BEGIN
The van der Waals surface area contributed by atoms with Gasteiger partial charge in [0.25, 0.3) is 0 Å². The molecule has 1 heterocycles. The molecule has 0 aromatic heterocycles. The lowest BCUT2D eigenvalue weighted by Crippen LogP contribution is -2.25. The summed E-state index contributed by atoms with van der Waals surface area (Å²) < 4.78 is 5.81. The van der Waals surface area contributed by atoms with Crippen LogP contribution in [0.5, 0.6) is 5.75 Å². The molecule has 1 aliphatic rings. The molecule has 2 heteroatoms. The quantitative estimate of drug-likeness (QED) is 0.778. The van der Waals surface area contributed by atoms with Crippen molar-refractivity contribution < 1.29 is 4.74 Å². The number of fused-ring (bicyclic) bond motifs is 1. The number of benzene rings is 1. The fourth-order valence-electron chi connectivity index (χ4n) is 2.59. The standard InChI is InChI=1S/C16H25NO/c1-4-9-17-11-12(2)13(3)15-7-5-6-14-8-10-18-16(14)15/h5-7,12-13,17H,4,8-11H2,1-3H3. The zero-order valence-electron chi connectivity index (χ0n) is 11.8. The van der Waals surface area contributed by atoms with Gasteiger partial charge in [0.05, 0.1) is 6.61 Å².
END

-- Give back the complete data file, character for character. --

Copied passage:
The van der Waals surface area contributed by atoms with Gasteiger partial charge in [0.25, 0.3) is 0 Å². The molecule has 1 heterocycles. The molecule has 0 aromatic heterocycles. The lowest BCUT2D eigenvalue weighted by Crippen LogP contribution is -2.25. The summed E-state index contributed by atoms with van der Waals surface area (Å²) < 4.78 is 5.81. The van der Waals surface area contributed by atoms with Crippen LogP contribution in [0.5, 0.6) is 5.75 Å². The molecule has 1 aliphatic rings. The molecule has 2 heteroatoms. The quantitative estimate of drug-likeness (QED) is 0.778. The van der Waals surface area contributed by atoms with Crippen molar-refractivity contribution < 1.29 is 4.74 Å². The number of fused-ring (bicyclic) bond motifs is 1. The number of benzene rings is 1. The fourth-order valence-electron chi connectivity index (χ4n) is 2.59. The standard InChI is InChI=1S/C16H25NO/c1-4-9-17-11-12(2)13(3)15-7-5-6-14-8-10-18-16(14)15/h5-7,12-13,17H,4,8-11H2,1-3H3. The zero-order valence-electron chi connectivity index (χ0n) is 11.8. The van der Waals surface area contributed by atoms with Gasteiger partial charge in [0.05, 0.1) is 6.61 Å².